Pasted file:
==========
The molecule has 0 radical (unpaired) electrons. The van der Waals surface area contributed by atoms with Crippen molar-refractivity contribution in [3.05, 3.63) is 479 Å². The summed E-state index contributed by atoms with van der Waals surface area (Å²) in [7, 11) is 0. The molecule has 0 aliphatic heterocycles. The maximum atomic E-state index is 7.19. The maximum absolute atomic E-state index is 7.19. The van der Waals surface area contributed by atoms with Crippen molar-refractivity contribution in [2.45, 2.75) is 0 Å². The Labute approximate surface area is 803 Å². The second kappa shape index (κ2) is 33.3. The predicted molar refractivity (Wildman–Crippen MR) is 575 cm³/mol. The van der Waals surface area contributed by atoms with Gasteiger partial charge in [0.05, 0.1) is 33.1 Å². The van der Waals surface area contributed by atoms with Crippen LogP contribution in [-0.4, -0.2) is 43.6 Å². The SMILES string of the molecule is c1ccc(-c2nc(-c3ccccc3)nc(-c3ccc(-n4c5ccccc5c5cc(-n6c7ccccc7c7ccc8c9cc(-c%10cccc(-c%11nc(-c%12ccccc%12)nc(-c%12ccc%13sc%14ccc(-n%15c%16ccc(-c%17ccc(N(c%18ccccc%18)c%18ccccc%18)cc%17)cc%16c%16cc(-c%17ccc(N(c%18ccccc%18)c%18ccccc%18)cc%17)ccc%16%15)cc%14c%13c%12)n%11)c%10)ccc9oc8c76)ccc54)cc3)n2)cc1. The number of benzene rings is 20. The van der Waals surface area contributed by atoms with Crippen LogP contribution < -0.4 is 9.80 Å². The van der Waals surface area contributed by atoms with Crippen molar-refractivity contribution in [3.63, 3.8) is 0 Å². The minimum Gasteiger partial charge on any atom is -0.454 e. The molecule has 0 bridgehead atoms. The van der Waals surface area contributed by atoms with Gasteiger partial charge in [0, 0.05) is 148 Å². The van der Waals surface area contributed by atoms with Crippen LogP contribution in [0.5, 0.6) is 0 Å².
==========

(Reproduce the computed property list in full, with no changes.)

The molecule has 0 radical (unpaired) electrons. The van der Waals surface area contributed by atoms with Crippen molar-refractivity contribution in [3.05, 3.63) is 479 Å². The summed E-state index contributed by atoms with van der Waals surface area (Å²) in [7, 11) is 0. The molecule has 0 aliphatic heterocycles. The maximum atomic E-state index is 7.19. The maximum absolute atomic E-state index is 7.19. The van der Waals surface area contributed by atoms with Crippen molar-refractivity contribution in [2.45, 2.75) is 0 Å². The Labute approximate surface area is 803 Å². The second kappa shape index (κ2) is 33.3. The predicted molar refractivity (Wildman–Crippen MR) is 575 cm³/mol. The van der Waals surface area contributed by atoms with Gasteiger partial charge in [0.05, 0.1) is 33.1 Å². The van der Waals surface area contributed by atoms with Crippen LogP contribution in [-0.4, -0.2) is 43.6 Å². The SMILES string of the molecule is c1ccc(-c2nc(-c3ccccc3)nc(-c3ccc(-n4c5ccccc5c5cc(-n6c7ccccc7c7ccc8c9cc(-c%10cccc(-c%11nc(-c%12ccccc%12)nc(-c%12ccc%13sc%14ccc(-n%15c%16ccc(-c%17ccc(N(c%18ccccc%18)c%18ccccc%18)cc%17)cc%16c%16cc(-c%17ccc(N(c%18ccccc%18)c%18ccccc%18)cc%17)ccc%16%15)cc%14c%13c%12)n%11)c%10)ccc9oc8c76)ccc54)cc3)n2)cc1. The number of benzene rings is 20. The van der Waals surface area contributed by atoms with Crippen LogP contribution < -0.4 is 9.80 Å². The van der Waals surface area contributed by atoms with Crippen molar-refractivity contribution in [3.63, 3.8) is 0 Å². The minimum Gasteiger partial charge on any atom is -0.454 e. The molecule has 0 bridgehead atoms. The van der Waals surface area contributed by atoms with Gasteiger partial charge in [0, 0.05) is 148 Å². The van der Waals surface area contributed by atoms with Crippen LogP contribution in [0.5, 0.6) is 0 Å².